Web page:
Call for more Responsible Investments to Eradicate Poverty

GLOBAL - The German Minister of Food, Agriculture and Consumer Protection, Ilse Aigner, and the Food and Agriculture Organization Director-General José Graziano da Silva have called for a significant increase in responsible investments in agriculture to eradicate hunger and feed a growing world population.
calendar icon 23 January 2013
clock icon 3 minute read

Left to right: Ken Ash, OECD, Minister Ilse Aigner and FAO head José Graziano da Silva in Berlin. [PHOTO: FAO}

Investments in agriculture are still too low in those regions where rural poverty and hunger are most severe, Ms Aigner and Mr Graziano da Silva stressed after meeting ahead of the Agriculture Ministers' Berlin Summit 2013 on 19 January, FAO reports.

"We need to concentrate our efforts on the farmers. Farmers are the key players in the rural environment and here lies the greatest potential for generating added value – both in terms of economic development and in guaranteeing food security in these countries," said Ms Aigner. "The German government spends over 700 million euros each year on food security and rural development in developing countries. One of the goals here is to achieve sustainable yield increases. This is done by promoting locally based training and education, for example, and we have initiated a number of important agricultural training schemes."

"Agricultural investment has long shown itself to be one of the most effective and sustainable means for reducing hunger and poverty. We need to invest more. And, equally as important, we need to invest better," said Mr Graziano da Silva. "It is up to national governments, assisted by the international community, to create conditions where farmers can invest more and to increase their own investments in ways that generate economic and social benefits, as well as environmentally sustainable results."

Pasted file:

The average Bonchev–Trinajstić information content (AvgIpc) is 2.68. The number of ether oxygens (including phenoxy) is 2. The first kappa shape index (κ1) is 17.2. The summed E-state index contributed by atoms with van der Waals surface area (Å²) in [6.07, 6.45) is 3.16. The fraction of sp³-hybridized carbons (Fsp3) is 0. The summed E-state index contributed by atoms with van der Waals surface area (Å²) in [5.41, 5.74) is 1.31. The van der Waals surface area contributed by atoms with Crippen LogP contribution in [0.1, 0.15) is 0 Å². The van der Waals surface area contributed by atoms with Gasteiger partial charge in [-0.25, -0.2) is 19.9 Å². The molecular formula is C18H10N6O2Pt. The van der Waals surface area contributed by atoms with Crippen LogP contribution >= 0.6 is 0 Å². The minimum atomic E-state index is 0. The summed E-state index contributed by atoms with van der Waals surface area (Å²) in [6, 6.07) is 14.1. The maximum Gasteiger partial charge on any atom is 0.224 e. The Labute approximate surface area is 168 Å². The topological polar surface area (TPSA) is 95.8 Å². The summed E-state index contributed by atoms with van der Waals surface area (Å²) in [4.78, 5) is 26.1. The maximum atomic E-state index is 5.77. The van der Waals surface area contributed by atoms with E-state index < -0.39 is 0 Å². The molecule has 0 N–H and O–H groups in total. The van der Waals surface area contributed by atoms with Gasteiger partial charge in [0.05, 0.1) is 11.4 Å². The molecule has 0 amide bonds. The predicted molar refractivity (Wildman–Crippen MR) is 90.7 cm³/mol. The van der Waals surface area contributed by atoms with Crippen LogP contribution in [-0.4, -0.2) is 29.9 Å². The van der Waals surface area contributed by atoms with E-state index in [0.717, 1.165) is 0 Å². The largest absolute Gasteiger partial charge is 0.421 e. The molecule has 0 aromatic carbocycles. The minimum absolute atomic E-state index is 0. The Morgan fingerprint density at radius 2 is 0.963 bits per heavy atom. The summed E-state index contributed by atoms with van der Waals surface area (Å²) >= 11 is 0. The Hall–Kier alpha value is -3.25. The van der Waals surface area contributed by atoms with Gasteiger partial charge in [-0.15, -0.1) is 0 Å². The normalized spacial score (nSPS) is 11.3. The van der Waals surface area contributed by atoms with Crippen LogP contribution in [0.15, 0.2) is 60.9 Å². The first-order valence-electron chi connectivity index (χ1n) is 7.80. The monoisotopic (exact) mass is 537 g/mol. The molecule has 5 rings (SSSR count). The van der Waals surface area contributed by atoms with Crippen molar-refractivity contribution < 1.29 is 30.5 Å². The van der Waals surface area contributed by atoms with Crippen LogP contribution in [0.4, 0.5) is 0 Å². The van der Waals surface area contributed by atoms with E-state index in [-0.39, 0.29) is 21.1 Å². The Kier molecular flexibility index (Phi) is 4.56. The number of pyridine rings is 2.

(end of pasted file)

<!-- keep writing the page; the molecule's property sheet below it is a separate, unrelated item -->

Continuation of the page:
At present, around 870 million of the world's poorest people, or one in eight, are suffering from hunger and have inadequate access to food. Most of them live in rural areas in developing countries.

Responsible agricultural investments

Ms Aigner and Mr Graziano da Silva called upon governments to contribute to the development of guidance for responsible agricultural investments, an issue that will be discussed by governments, civil society and private sector representatives at the Committee on World Food Security.

Investments in agriculture should target the poor in the rural areas of those countries, the minister and the FAO head said.

Investments should also help to make the agricultural and food systems less vulnerable, more equitable, less wasteful and more environmentally friendly.

The world's more than one billion farmers should be at the centre of new investment strategies, because they are, by far, the largest investors in agriculture, after public and foreign private investors. Farmers in 76 low- and middle-income countries invest almost 170 billion dollars a year in their farms - about $150 per farmer, according to FAO estimates. That represents three times as much as all other sources of investment combined - including public investment, foreign private sector investment and official development assistance.

Special attention should be paid to smallholder farmers, who need support to overcome barriers that prevent them from producing more food, saving and investing, and coping with new challenges and risks related to climate change.

Ms Aigner and Mr Graziano da Silva underlined that farmers need a supportive environment that makes agriculture attractive for investments. They need good governance, clear and fair incentives, and access to good infrastructure, public services and information in rural areas. National governments should ensure that these conditions are in place.

Good governance of large-scale investments, often by international investors, is necessary to ensure that the rights and livelihoods of local communities are protected and the degradation of natural resources is avoided.

TheCattleSite News Desk

© 2000 - 2024 - Global Ag Media. All Rights Reserved | No part of this site may be reproduced without permission.